Embrace Opposing Forces
Highly creative people tend to welcome paradoxes, melding two seemingly contradictory ideas that lead to greater innovation.”There are a lot of so-called dichotomies that aren’t really dichotomies at all,” says Kaufman. For example, when it comes to the creative process, there’s no sharp demarcation between work and play. Other lines blur as well. “People who are really creative are good at trusting and having faith in their intuition but also at being rational in their analysis of whether or not something is correct.” Strength and sensitivity also seem contradictory, but the distinction may not always be so clear. ” Creative people tend to have extraordinary sensitivity but also are capable of staying true to their values, even in challenging environments.” Highly creative people have a tendency for post-traumatic growth, an ability to learn from distressing experiences.
Dr. Scott Barry Kaufman
BE OPEN TO NEW EXPERIENCES
According to Kaufman you need to create a space where you can discover things about yourself, and that is most likely to happen when you leave yourself open to new experiences. And what exactly does that mean? At the core it’s ” the drive for exploration and curiosity, and the constant temptation to get outside your comfort zone and embrace the unknown, ” Kaufman explains. “In your everyday life you could be open to new experiences in any moment. Try as best as you can to keep your prior stereotypes and anxieties to yourself and try not to impart them into the world. Try to see things as they truly are and be curious about everything. Be curious about ANYTHING.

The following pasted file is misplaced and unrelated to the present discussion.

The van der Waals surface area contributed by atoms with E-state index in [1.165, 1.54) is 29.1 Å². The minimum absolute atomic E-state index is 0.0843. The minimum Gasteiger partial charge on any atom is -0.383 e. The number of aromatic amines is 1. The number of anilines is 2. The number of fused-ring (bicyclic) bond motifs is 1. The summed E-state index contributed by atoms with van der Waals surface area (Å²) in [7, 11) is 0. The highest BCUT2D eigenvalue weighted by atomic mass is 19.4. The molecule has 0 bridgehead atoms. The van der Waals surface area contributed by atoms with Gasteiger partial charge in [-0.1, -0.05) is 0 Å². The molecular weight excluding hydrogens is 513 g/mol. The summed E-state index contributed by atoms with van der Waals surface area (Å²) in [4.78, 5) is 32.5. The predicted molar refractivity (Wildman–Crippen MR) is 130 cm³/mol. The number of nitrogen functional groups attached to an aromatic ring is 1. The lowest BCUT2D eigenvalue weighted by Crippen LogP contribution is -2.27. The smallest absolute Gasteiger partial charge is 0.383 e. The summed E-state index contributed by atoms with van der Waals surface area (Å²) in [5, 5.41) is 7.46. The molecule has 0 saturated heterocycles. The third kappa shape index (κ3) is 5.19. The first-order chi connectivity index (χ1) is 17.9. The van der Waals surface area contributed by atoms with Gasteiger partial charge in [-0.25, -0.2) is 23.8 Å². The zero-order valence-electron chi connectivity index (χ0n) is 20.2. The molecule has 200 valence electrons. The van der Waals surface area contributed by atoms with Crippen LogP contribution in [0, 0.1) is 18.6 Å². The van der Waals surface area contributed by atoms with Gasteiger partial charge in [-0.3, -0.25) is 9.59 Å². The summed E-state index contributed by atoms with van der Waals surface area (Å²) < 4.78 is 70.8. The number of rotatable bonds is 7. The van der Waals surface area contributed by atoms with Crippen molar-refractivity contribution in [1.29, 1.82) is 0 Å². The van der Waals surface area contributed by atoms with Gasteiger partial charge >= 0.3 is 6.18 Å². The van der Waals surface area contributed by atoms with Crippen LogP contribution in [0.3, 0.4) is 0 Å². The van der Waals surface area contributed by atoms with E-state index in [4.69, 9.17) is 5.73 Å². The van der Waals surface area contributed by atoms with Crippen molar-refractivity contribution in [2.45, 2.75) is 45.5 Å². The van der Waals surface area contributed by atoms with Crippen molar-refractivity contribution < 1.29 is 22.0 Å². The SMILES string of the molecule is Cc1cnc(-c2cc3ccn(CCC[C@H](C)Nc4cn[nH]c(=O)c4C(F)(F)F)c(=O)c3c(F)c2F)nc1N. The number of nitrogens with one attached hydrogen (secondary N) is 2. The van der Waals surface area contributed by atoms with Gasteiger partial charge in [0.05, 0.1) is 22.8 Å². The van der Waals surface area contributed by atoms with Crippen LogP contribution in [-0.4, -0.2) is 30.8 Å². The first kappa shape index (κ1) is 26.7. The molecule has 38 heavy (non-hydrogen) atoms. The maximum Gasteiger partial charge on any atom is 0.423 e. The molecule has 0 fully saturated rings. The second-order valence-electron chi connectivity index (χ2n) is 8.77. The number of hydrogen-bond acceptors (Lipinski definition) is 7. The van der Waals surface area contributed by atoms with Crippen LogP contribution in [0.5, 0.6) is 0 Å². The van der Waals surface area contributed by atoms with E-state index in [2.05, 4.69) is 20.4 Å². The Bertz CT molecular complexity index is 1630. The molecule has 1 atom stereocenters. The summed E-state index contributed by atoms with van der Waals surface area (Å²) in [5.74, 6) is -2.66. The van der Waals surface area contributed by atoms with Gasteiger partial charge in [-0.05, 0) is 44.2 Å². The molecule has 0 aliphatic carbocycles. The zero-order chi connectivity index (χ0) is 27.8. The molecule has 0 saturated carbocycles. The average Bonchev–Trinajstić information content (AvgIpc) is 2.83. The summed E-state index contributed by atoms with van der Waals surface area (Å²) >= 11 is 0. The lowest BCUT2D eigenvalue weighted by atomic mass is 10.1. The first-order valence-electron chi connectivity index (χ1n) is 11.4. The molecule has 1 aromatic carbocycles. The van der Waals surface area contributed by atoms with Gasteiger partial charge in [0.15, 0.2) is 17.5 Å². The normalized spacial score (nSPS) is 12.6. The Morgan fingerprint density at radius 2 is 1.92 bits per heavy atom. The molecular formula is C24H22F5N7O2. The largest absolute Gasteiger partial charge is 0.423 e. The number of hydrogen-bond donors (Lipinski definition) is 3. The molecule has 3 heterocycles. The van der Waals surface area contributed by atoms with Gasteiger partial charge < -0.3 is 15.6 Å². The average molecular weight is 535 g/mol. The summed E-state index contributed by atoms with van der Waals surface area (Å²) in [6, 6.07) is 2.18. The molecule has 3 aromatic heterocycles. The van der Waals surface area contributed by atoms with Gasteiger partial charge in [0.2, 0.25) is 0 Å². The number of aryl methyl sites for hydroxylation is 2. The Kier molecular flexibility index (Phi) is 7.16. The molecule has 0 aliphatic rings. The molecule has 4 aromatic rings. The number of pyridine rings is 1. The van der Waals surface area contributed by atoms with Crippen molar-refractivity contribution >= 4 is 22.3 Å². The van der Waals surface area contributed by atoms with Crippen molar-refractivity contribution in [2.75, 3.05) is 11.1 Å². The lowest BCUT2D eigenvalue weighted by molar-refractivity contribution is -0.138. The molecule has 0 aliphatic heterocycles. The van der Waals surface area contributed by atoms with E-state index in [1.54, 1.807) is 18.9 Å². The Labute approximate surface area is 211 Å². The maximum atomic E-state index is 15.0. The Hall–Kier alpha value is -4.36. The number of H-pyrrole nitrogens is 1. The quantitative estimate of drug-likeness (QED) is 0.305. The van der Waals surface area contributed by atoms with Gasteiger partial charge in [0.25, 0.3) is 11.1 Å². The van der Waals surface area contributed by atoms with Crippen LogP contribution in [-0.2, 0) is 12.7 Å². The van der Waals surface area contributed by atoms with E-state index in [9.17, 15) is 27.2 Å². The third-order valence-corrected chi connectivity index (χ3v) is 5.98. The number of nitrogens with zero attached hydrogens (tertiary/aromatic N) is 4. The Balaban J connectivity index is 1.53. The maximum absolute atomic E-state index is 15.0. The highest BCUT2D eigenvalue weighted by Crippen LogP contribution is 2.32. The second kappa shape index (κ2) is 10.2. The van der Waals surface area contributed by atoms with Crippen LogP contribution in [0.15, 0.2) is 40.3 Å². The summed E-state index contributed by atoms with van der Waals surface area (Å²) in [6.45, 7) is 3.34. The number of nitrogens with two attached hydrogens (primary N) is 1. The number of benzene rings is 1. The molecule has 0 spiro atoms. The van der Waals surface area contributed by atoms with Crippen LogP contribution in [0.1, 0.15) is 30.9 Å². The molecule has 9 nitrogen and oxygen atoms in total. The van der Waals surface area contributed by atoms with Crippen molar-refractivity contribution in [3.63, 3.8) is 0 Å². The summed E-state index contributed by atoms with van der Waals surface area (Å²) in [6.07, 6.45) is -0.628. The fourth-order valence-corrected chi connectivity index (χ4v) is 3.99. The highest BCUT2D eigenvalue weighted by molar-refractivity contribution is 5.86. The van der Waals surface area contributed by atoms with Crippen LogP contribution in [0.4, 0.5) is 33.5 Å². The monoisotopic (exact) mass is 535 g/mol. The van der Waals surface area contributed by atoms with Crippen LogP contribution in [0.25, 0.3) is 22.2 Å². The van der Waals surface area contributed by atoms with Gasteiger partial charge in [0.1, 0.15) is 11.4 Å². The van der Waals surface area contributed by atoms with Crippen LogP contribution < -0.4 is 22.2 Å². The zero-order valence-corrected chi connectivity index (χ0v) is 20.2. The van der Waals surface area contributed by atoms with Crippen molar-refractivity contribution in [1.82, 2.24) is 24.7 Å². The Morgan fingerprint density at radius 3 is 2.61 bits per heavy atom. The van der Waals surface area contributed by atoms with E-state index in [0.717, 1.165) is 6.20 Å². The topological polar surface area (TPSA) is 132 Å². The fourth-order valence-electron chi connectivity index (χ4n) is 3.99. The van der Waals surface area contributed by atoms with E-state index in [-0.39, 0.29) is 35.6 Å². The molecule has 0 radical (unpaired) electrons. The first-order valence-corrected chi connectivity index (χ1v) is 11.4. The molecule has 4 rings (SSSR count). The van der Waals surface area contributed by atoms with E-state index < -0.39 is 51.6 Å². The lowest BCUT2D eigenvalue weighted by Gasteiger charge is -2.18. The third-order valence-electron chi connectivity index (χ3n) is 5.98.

2. Understand the Bias.
Whether they’re in elementary school or a corporate office space, people who think and process in unique or creative ways might feel stifled by conforming to traditional means of production output. “We do seem to be biased in most schools and workplaces against individual expression and unique choice,” says Kaufman. “That sort of standardization of behavior is really a Killer of Creativity.” How can students and nine to fivers overcome confining and rigid structures? By trusting in your own intuition when you show enthusiasm or excitement in something new, and then finding some kind of outlet to express it
I teach drawing and design and one of the first sketchbook assignments I give to the students is to pick a shape and draw it 50 times 50 different ways. This gets their imagination flowing and allows them to address different design concepts we’ve discussed; line,value,variety , etc.
I myself engage in this exercise often, making a several variations of a shape . I have posted the many variations on a shape….. there are definitely more I could come up with.. color being an additional aspect I have even touched yet. try it yourself with a shape of your own choosing.